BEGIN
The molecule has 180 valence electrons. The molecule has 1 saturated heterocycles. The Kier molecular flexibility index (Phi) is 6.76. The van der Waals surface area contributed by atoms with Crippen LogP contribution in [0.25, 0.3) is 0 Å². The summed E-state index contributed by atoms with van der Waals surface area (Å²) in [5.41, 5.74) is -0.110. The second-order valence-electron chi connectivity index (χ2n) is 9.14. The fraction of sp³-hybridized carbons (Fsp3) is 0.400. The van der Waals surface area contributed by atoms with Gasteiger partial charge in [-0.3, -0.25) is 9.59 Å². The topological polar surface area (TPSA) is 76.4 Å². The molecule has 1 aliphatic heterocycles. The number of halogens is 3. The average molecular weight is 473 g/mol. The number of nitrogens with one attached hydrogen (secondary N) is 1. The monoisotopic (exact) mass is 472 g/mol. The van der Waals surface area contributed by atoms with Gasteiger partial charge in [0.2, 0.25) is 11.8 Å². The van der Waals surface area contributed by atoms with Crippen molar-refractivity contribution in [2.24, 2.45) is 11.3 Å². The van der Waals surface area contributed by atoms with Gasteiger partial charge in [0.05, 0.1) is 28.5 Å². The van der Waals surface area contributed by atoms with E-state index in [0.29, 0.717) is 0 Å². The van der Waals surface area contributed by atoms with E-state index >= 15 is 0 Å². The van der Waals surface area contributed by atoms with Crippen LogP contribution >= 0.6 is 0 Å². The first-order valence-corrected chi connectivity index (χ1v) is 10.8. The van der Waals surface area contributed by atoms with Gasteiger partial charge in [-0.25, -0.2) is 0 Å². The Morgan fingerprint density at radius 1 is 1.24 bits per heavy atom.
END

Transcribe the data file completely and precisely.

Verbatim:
The molecule has 180 valence electrons. The molecule has 1 saturated heterocycles. The Kier molecular flexibility index (Phi) is 6.76. The van der Waals surface area contributed by atoms with Crippen LogP contribution in [0.25, 0.3) is 0 Å². The summed E-state index contributed by atoms with van der Waals surface area (Å²) in [5.41, 5.74) is -0.110. The second-order valence-electron chi connectivity index (χ2n) is 9.14. The fraction of sp³-hybridized carbons (Fsp3) is 0.400. The van der Waals surface area contributed by atoms with Gasteiger partial charge in [-0.3, -0.25) is 9.59 Å². The topological polar surface area (TPSA) is 76.4 Å². The molecule has 1 aliphatic heterocycles. The number of halogens is 3. The average molecular weight is 473 g/mol. The number of nitrogens with one attached hydrogen (secondary N) is 1. The monoisotopic (exact) mass is 472 g/mol. The van der Waals surface area contributed by atoms with Gasteiger partial charge in [0.2, 0.25) is 11.8 Å². The van der Waals surface area contributed by atoms with Crippen molar-refractivity contribution in [2.24, 2.45) is 11.3 Å². The van der Waals surface area contributed by atoms with Gasteiger partial charge in [0.05, 0.1) is 28.5 Å². The van der Waals surface area contributed by atoms with E-state index in [0.29, 0.717) is 0 Å². The van der Waals surface area contributed by atoms with E-state index >= 15 is 0 Å². The van der Waals surface area contributed by atoms with Crippen LogP contribution >= 0.6 is 0 Å². The first-order valence-corrected chi connectivity index (χ1v) is 10.8. The van der Waals surface area contributed by atoms with Gasteiger partial charge in [-0.25, -0.2) is 0 Å². The Morgan fingerprint density at radius 1 is 1.24 bits per heavy atom.